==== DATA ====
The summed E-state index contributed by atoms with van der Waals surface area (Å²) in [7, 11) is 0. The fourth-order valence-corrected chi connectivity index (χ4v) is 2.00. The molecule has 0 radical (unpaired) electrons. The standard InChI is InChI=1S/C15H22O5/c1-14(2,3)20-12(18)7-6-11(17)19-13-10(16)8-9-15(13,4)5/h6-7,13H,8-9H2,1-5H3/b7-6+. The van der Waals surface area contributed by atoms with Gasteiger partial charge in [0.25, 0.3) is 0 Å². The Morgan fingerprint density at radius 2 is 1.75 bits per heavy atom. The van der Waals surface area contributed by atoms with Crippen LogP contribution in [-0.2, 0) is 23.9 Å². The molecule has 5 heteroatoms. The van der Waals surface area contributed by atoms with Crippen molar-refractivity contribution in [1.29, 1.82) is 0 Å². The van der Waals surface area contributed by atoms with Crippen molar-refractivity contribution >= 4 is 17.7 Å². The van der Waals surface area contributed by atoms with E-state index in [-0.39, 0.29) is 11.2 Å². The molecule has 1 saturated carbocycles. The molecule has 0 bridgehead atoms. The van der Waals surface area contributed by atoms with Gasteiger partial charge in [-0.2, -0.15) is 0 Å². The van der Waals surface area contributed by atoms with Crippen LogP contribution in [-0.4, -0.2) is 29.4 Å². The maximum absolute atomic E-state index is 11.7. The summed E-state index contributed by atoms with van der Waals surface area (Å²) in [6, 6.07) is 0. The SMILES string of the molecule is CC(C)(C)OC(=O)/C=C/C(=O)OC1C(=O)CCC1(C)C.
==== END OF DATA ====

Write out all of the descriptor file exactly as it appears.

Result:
The summed E-state index contributed by atoms with van der Waals surface area (Å²) in [7, 11) is 0. The fourth-order valence-corrected chi connectivity index (χ4v) is 2.00. The molecule has 0 radical (unpaired) electrons. The standard InChI is InChI=1S/C15H22O5/c1-14(2,3)20-12(18)7-6-11(17)19-13-10(16)8-9-15(13,4)5/h6-7,13H,8-9H2,1-5H3/b7-6+. The van der Waals surface area contributed by atoms with Gasteiger partial charge in [0.25, 0.3) is 0 Å². The Morgan fingerprint density at radius 2 is 1.75 bits per heavy atom. The van der Waals surface area contributed by atoms with Crippen LogP contribution in [-0.2, 0) is 23.9 Å². The molecule has 5 heteroatoms. The van der Waals surface area contributed by atoms with Crippen molar-refractivity contribution in [1.29, 1.82) is 0 Å². The van der Waals surface area contributed by atoms with Crippen molar-refractivity contribution >= 4 is 17.7 Å². The van der Waals surface area contributed by atoms with E-state index in [-0.39, 0.29) is 11.2 Å². The molecule has 1 saturated carbocycles. The molecule has 0 bridgehead atoms. The van der Waals surface area contributed by atoms with Gasteiger partial charge in [-0.2, -0.15) is 0 Å². The van der Waals surface area contributed by atoms with Crippen LogP contribution in [-0.4, -0.2) is 29.4 Å². The maximum absolute atomic E-state index is 11.7. The summed E-state index contributed by atoms with van der Waals surface area (Å²) in [6, 6.07) is 0. The SMILES string of the molecule is CC(C)(C)OC(=O)/C=C/C(=O)OC1C(=O)CCC1(C)C.